Most of what we publish in Radical Teacher concerns teaching in the United States and speaks to the working lives of most of our readers and their students. However, articles about teaching in other countries have also occasionally appeared in our pages. These included pieces on teaching in Brazil, Kurdistan, Palestine, Israel, Mexico, the Democratic Republic of Congo, and more. These were all unsolicited submissions that reached us sporadically and got published over time. Even Radical Teacher's two clusters on "Globalism," one on "Post-colonialism," another on "Immigration," and two more on "Teaching in a Time of War," for all their geo-political and trans-national implications, did not feature centrally the challenges of teaching outside of one's familiar borders.
And yet several Board members and many other radical educators have taught in other countries over time, often in politically charged contexts of conflict and rapid social transformations. Of course the motives for these journeys always include a desire to both learn from and contribute to the countries that have hosted us. But we have other goals as well. Much of the information Americans hear at home about "us" and the rest of the world puts the United States at the epicenter of all important global anxieties and events. As internationalists, those of us who were born and brought up here seek to see both the United States from other vantage points and to see other societies and their problems from the inside out. We want to learn from progressive teachers and others about their concerns and their struggles, the local ones as well as the ones they see beyond their borders. We want to get outside the American bubble.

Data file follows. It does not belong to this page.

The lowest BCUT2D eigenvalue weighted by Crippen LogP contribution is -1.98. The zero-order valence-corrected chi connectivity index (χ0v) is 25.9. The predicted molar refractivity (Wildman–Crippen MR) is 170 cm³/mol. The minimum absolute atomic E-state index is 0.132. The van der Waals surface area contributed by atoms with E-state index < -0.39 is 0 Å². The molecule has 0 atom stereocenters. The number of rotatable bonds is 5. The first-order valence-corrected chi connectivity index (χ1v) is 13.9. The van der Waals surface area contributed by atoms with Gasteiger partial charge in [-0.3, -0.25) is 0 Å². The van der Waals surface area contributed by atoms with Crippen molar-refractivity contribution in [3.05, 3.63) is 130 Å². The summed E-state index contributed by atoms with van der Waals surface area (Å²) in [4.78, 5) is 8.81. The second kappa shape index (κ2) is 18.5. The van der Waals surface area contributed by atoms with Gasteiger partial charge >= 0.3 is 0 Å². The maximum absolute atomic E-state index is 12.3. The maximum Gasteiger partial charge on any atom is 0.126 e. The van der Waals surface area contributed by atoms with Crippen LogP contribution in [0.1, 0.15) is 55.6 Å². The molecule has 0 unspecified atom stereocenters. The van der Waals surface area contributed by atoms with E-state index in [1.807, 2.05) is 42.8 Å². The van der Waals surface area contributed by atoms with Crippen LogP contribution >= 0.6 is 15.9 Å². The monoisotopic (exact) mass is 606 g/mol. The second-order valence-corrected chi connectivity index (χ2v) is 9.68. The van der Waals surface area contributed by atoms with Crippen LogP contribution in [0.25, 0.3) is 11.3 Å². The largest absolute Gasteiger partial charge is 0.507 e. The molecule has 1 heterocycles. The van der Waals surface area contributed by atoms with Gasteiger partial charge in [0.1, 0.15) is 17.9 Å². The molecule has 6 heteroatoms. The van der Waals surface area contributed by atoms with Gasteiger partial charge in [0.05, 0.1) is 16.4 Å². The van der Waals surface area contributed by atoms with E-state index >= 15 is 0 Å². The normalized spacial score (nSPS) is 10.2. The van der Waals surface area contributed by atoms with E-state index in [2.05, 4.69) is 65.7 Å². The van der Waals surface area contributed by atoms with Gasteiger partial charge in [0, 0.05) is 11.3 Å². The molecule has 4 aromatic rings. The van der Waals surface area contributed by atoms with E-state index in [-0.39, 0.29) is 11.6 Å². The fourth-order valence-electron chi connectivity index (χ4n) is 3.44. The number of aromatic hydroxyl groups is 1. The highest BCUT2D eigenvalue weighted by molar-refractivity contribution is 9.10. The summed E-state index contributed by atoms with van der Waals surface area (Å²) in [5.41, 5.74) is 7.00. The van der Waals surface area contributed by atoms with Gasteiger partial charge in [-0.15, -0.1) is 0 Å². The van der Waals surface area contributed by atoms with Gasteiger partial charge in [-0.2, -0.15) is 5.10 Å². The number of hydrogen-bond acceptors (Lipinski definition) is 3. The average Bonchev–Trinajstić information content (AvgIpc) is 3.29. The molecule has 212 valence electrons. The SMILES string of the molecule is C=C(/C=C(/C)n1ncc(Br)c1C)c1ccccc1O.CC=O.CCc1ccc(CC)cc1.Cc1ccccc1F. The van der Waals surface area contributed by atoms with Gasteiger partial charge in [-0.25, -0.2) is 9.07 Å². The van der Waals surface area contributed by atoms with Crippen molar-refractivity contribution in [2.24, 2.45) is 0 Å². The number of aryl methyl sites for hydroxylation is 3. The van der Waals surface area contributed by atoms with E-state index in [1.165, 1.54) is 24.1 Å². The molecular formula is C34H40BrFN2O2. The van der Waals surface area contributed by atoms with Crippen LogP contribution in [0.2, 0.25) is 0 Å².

Thus there is a need for multiple discussions around the challenges of teaching abroad. Beyond the far-flung teaching and lecturing sponsored by U.S. agencies such as the State Department's Fulbright Program, there are assorted other opportunities, including government-sponsored invitations by foreign institutions and the mushrooming of American universities' overseas extensions meant to serve local populations, perhaps most famously those in the Gulf States.
In tandem with this exporting of American (and Western) education is an opposite flow of faculty and teachers migrating transnationally into the United States and elsewhere. Unlike many Americans' short term "tours of duty" abroad, this migration is brokered individually, case by case, and tends to be less...